Facebook cleanup: Hurt the stock, help the world?
It's been a rough year for Facebook and its investors. Questions of data privacy, fake news proliferation and user growth have dogged the company.
Now, it is investing heavily on fixing those problems. Not everyone is convinced of the solutions—but if you take Facebook at its word, the changes it plans will ultimately make the social media service better for its 2.2 billion users.
For Facebook, the investment is not just about catering to users; it's also an act of self-preservation.
If trust in the platform erodes, so too does the company's user base as well as the advertisers who pay big money to access eyeballs.
"If they did nothing, they would be more vulnerable to some kind of backlash," said Drew Margolin, communications professor at Cornell University.
The social media giant's shares tanked 19 percent on Thursday—its biggest one-day drop in Facebook history—the day after it revealed that user growth has slowed amid swirling questions about how Facebook's information is used. But CEO Mark Zuckerberg says it's all for a good cause, even at the expense of short-term profits and stock price.
"As I've said on past calls, we're investing so much in security that it will significantly impact our profitability. We're starting to see that this quarter," Zuckerberg said in a conference call with analysts.
So what exactly do these investments look like?
For one, the company is on track to hire 20,000 content moderators this year to clean up posts, photos and videos on its platform that violate the social network's rules. They go through everything from nude photos to violent videos and threats of violence to determine what can stay on Facebook and what needs to go.
Facebook is also investing in artificial intelligence and machine learning to automate its cleanup efforts, but experts say it could take decades before this effort fully pays off.
Bart Selman, a computer science professor at Cornell University and artificial intelligence expert, notes that while the company is "hiring great people" and building up fast to catch up to rivals like Google on this front, it might be too optimistic on how quickly AI will help them address big problems such as fake news and political manipulation.
The company already uses AI to automatically remove child pornography and terrorist propaganda, but with content in the gray areas, humans need to step in.
Facebook also must keep its service useful and fun for people while grappling with growing concerns about tech addiction and the effects of social media on people's well-being. For years, the company has been able to grow the way it has by using subtle and not-so-subtle tricks to keep as many people on Facebook for as long as possible, including endless notifications and prompts to log in, algorithms that show users what they want to see and an endless stream of friend suggestions under the heading "people you may know."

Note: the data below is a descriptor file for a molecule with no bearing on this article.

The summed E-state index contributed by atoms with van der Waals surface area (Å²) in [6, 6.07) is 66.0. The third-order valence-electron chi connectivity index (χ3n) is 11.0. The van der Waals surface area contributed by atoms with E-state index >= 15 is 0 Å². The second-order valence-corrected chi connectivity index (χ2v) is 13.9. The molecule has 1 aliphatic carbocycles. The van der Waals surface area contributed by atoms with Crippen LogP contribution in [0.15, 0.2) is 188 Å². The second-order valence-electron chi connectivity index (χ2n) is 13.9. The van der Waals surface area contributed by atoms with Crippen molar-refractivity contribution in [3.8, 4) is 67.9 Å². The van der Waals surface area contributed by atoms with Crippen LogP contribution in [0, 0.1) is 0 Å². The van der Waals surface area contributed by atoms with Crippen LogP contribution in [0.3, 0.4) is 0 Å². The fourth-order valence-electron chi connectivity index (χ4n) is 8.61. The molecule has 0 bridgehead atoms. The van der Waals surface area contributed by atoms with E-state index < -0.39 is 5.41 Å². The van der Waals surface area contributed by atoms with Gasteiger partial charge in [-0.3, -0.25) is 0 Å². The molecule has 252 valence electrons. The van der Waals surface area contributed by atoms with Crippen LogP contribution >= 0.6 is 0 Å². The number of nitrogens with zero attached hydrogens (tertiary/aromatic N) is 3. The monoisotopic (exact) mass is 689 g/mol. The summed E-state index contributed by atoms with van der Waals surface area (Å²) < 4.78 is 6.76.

To fix this, Facebook says it is now prioritizing "meaningful" content in people's feeds, such as photos and notes from friends and family and posts that spark conversation rather than mindless scrolling. The company warned, however, that the changes might results in people spending less time on the site, which could cut into advertising revenue and daily user numbers.
Then there is user privacy. Prompted in part by European regulations that went into effect in May as well as broader privacy concerns, Facebook says it is giving people more choices around what ads they want to see, and how they are tracked on and off the service. In Europe, the company doesn't have much of a choice. But there is a broader backlash around how it handles users' private information and in an increasingly privacy-conscious world, its core business model could start to show some cracks.
Critics say there are plenty of reasons to be skeptical of Facebook's fixes. Despite Zuckerberg's missives about building community and making the world better, it is still a business.
"The biggest takeaway is that we still don't really know what's going on," said Michael Connor, whose Open Mic group helps investors push tech companies to address privacy, abuse and other issues. Sure, they have made changes, he added. But it's hard to tell whether they are meaningful shifts or just tinkering around the edges.
Rich Mogull CEO of the security firm Securosis, said the question of whether Facebook is taking the right approach now will depend on the degree of what larger cultural changes they're making, he said.
"As long as Facebook's business model relies on collecting massive amounts of user data and selling access to those users, they will always struggle to maintain a balance that favors privacy," he said. "They can be incredibly secure, but this will only equate to privacy when Facebook decides they want it to, and find a business model that supports it."
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